Educational Leadership and Social Justice: Theory into Practice.Report as inadecuate

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Connecting theory and practice to the moral use of power reveals why social justice, as an educational intervention, is relevant in every era. Social justice requires ongoing struggle and cannot be separated from the educational theories and practices of professionals, schools, academic disciplines, and governmental agents. Insights from John Dewey illuminate the importance of creating an educational community with multiple perspectives on social justice, in contrast to the quasi-heroic discourse of strong leaders with vision. Contemporary efforts to apply Dewey in education demonstrate the need to incorporate many differing constituencies and visions of social justice. Individualist perceptions of justice stand in contrast to this pluralistic perspective, placing the emergence of justice on the shoulders of risk-taking visionaries, whether as educational reformers or revolutionaries. Dewey's social reconstructivist vision focused on building social justice today, in the practical tasks of daily life, rather than in the future. This orientation resonates with the postmodern turn in academia that strives for justice through critique, example, and practice, instead of elaborate proofs of truth in pursuit of future justice. Social justice has many meanings, presenting leaders with the ongoing challenge of creating social and political spaces for advocates and outlaws, both in and out of schools, to explore and make explicit the connections between subjective meanings of social justice. As a continuous social construct, educational leadership cannot be one design, one program, or one view, to the exclusion of other approaches. (Contains 12 references.) (TEJ)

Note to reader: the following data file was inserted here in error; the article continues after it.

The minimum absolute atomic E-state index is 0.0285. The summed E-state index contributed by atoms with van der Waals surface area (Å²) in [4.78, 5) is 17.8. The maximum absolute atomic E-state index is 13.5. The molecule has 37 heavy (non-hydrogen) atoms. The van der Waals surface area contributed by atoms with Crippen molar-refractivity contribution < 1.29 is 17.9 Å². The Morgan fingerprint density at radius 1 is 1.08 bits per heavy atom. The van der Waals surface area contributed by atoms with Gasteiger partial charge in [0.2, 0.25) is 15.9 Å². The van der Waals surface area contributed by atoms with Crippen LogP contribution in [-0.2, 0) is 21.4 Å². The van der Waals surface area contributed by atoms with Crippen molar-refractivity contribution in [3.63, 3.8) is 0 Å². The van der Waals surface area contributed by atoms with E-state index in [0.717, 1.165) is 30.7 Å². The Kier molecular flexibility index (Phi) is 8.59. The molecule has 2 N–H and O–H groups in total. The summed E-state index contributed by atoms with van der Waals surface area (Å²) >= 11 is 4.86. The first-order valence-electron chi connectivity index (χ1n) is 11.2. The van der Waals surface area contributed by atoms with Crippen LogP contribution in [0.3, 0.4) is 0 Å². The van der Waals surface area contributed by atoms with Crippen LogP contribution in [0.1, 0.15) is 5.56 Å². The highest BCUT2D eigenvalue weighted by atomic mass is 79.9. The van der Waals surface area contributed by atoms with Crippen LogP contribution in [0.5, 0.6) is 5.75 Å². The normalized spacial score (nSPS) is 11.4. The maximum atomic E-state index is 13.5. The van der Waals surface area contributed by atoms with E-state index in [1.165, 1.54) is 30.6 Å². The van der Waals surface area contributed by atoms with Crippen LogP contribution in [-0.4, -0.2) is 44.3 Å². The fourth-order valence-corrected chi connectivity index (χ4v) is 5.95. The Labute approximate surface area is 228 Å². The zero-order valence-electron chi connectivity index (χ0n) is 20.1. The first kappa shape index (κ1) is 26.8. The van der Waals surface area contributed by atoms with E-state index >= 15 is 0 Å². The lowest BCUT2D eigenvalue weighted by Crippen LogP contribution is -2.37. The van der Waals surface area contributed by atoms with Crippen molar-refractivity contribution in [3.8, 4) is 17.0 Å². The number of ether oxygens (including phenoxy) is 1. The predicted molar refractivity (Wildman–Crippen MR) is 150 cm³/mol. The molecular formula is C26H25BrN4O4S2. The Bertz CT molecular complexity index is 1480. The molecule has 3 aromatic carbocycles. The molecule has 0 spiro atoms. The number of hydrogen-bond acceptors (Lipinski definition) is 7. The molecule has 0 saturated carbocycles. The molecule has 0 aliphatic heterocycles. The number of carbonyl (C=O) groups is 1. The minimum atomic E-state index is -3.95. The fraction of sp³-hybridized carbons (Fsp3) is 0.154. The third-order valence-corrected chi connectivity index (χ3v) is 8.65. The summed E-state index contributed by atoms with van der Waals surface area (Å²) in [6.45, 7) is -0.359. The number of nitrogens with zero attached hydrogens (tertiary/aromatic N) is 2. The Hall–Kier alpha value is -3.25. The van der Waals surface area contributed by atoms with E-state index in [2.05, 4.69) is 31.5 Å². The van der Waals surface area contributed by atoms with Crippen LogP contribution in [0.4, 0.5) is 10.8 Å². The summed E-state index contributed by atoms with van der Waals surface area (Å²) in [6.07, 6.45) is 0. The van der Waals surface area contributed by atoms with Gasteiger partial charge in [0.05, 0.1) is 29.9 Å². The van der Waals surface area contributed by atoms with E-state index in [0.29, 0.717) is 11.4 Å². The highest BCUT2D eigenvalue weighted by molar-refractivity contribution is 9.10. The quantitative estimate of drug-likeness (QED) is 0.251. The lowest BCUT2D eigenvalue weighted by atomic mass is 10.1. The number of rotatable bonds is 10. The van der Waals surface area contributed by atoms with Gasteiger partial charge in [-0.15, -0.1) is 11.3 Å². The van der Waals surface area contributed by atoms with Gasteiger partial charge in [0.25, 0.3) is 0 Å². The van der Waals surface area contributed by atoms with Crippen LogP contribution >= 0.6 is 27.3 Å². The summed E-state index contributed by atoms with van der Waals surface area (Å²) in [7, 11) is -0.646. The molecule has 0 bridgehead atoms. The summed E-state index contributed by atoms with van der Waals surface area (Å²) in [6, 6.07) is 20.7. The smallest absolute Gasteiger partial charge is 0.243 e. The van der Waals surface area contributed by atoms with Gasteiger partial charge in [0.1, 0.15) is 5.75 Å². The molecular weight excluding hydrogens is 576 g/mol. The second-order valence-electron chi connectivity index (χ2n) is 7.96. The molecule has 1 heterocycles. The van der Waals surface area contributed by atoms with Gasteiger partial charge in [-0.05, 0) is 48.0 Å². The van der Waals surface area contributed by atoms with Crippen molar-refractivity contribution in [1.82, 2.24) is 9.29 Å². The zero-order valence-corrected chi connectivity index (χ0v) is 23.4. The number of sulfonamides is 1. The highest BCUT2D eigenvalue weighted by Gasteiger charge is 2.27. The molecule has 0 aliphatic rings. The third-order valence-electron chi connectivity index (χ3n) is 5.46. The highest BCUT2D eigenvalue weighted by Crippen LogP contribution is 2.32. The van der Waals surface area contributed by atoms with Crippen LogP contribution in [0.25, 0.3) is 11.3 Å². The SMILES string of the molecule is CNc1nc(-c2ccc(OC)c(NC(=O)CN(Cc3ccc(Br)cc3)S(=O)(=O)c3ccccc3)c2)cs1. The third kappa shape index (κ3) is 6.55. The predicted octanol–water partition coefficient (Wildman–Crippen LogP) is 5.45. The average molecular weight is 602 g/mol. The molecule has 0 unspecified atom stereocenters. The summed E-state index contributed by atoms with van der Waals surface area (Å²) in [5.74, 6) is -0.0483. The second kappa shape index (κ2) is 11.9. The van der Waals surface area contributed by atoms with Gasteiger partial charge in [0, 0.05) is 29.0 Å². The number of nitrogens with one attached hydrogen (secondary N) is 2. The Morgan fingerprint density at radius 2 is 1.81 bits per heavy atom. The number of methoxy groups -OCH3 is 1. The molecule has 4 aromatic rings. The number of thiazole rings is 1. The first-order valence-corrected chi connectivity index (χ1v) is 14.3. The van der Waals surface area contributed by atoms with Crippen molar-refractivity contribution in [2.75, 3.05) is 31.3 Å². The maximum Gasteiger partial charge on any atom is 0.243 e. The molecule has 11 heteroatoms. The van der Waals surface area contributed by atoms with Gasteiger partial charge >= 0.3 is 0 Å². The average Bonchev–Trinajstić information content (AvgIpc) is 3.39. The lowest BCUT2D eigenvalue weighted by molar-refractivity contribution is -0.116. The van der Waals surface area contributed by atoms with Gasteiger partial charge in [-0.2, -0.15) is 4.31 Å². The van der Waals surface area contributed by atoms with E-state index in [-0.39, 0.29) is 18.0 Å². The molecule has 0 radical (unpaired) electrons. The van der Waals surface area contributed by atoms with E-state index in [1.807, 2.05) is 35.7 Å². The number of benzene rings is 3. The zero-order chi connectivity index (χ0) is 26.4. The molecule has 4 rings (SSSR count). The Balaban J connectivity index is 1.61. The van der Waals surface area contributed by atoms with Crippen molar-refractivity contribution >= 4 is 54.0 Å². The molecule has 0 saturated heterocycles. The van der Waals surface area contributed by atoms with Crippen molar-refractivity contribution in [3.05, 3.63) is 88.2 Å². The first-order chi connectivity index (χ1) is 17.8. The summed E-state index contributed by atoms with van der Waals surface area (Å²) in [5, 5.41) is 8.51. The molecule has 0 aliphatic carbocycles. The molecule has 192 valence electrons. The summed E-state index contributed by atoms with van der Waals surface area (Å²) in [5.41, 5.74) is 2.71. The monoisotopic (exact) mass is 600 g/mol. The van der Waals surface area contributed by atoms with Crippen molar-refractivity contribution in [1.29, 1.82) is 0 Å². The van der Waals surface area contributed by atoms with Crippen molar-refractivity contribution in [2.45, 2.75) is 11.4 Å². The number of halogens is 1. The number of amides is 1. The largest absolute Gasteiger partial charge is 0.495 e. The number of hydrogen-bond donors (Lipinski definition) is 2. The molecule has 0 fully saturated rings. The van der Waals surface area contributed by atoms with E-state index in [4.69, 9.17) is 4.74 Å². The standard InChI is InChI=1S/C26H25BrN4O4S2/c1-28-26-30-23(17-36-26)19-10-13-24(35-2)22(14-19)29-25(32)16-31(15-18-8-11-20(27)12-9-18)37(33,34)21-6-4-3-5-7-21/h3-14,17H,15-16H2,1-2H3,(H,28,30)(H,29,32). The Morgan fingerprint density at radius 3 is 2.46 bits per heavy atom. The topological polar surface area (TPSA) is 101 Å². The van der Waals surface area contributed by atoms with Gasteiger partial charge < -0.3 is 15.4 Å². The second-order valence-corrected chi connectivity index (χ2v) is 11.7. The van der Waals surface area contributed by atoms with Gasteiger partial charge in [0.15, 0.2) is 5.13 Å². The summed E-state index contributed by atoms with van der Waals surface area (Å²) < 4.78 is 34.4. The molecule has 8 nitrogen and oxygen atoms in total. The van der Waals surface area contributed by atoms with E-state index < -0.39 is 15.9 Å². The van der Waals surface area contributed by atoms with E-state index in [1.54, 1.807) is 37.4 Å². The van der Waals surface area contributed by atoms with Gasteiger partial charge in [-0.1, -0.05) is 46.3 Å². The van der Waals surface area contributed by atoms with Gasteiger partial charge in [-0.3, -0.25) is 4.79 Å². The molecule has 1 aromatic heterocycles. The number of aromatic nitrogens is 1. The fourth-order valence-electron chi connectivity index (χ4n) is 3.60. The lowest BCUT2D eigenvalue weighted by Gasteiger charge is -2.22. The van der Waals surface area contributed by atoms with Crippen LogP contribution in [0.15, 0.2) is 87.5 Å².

Descriptors: Administrator Effectiveness, Educational Change, Elementary Secondary Education, Justice, Leadership Styles, Political Issues, Postmodernism, School Community Relationship, Social Attitudes, Social Environment, Social Problems, Social Structure, Social Theories, Social Values, Theory Practice Relationship

Author: Bogotch, Ira E.


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